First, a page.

More time now for family and career, says signals officer

Mr Lim with his wife Joanne and son Benjamin. With the Singapore Armed Forces becoming a more advanced fighting force, which leverages the latest in weapons and training systems, the ICT cycle can be reduced without compromising the SAF's operational
Mr Lim with his wife Joanne and son Benjamin. With the Singapore Armed Forces becoming a more advanced fighting force, which leverages the latest in weapons and training systems, the ICT cycle can be reduced without compromising the SAF's operational readiness. This benefits NSmen like Mr Lim.ST PHOTO: ONG WEE JIN

Operationally ready national serviceman (NSman) Colin Lim, 34, looks set to end his reservist commitments in about two years, having completed eight out of the required 10 years of the in-camp training (ICT) cycle.

The public servant, who serves as a battalion signals officer in an artillery unit, is looking forward to having more time with his wife, 32, and son, one, and also for his career.

If not for a tweak in the NS policy, Mr Lim would have to serve more years. As luck would have it, in 2006, two years before he reported for his first year of ICT, the ICT stint was cut from 13 years to 10 years.

The shortening was possible with the Singapore Armed Forces (SAF) becoming a more advanced fighting force, which leverages the latest in weapons and training systems. This allowed the ICT cycle to be reduced, without compromising the SAF's operational readiness.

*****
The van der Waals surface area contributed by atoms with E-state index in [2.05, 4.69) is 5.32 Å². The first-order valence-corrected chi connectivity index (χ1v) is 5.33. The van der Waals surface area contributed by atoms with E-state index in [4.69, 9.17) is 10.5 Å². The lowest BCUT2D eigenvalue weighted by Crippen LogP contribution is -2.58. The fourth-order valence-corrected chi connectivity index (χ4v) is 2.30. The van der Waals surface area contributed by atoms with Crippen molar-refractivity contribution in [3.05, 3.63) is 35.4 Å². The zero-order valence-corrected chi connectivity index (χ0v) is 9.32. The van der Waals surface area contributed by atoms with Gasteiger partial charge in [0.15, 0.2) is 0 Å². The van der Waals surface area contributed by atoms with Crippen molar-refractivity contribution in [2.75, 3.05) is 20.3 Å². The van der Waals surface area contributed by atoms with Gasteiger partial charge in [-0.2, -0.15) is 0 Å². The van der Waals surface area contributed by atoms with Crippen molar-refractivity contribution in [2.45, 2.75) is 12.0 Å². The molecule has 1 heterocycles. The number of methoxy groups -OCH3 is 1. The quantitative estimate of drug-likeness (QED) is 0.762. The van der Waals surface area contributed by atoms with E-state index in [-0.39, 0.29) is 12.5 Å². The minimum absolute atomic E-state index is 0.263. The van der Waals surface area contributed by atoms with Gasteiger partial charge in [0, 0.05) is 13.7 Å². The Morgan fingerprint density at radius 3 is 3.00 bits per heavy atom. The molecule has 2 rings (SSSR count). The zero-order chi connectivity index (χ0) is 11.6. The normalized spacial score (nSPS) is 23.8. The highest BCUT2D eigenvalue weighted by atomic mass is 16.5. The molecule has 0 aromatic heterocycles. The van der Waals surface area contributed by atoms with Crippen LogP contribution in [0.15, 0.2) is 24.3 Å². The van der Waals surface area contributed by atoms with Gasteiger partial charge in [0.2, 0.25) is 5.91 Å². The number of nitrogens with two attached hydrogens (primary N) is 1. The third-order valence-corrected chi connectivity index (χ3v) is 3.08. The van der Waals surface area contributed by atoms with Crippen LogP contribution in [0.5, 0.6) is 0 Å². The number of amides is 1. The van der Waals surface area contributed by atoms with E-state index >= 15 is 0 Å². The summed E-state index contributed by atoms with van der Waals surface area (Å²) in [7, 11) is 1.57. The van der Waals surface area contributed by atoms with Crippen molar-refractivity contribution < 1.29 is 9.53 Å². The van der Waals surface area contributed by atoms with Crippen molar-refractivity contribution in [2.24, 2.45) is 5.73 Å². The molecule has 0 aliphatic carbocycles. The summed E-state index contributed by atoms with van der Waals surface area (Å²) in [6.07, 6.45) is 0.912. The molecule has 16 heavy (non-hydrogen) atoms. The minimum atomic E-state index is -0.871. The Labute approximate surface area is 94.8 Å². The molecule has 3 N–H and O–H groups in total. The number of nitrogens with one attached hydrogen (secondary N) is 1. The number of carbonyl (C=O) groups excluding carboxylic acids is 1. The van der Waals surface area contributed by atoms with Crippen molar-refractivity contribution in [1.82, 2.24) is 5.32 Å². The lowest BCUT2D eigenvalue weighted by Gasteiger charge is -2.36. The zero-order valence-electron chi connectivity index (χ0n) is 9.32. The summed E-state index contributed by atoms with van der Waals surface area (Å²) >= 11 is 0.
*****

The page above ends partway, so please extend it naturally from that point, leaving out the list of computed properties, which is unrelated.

The change has benefited NSmen such as Mr Lim, who may be called up for a maximum of 40 days in a year for reservist training.

Mr Lim, who holds the rank of lieutenant, said: "Many people in my unit are in their early 30s, and they would be fulfilling their NS duties soon. This will provide them with the flexibility to develop their careers further, and also spend more time with their families.

"As a young father, I appreciate having the opportunity to be there for my wife and son."

Mr Lim said his ICT stint has been productive. He recalls that during a five-day ICT, his unit had to move outfield for a three-day mission, which meant that they had only a day to plan and prepare the logistics and equipment.

"The pace was intense, but we pulled it off by working together as a team," he said.

 
A version of this article appeared in the print edition of The Straits Times on March 13, 2017, with the headline 'More time now for family and career, says signals officer'. Print Edition | Subscribe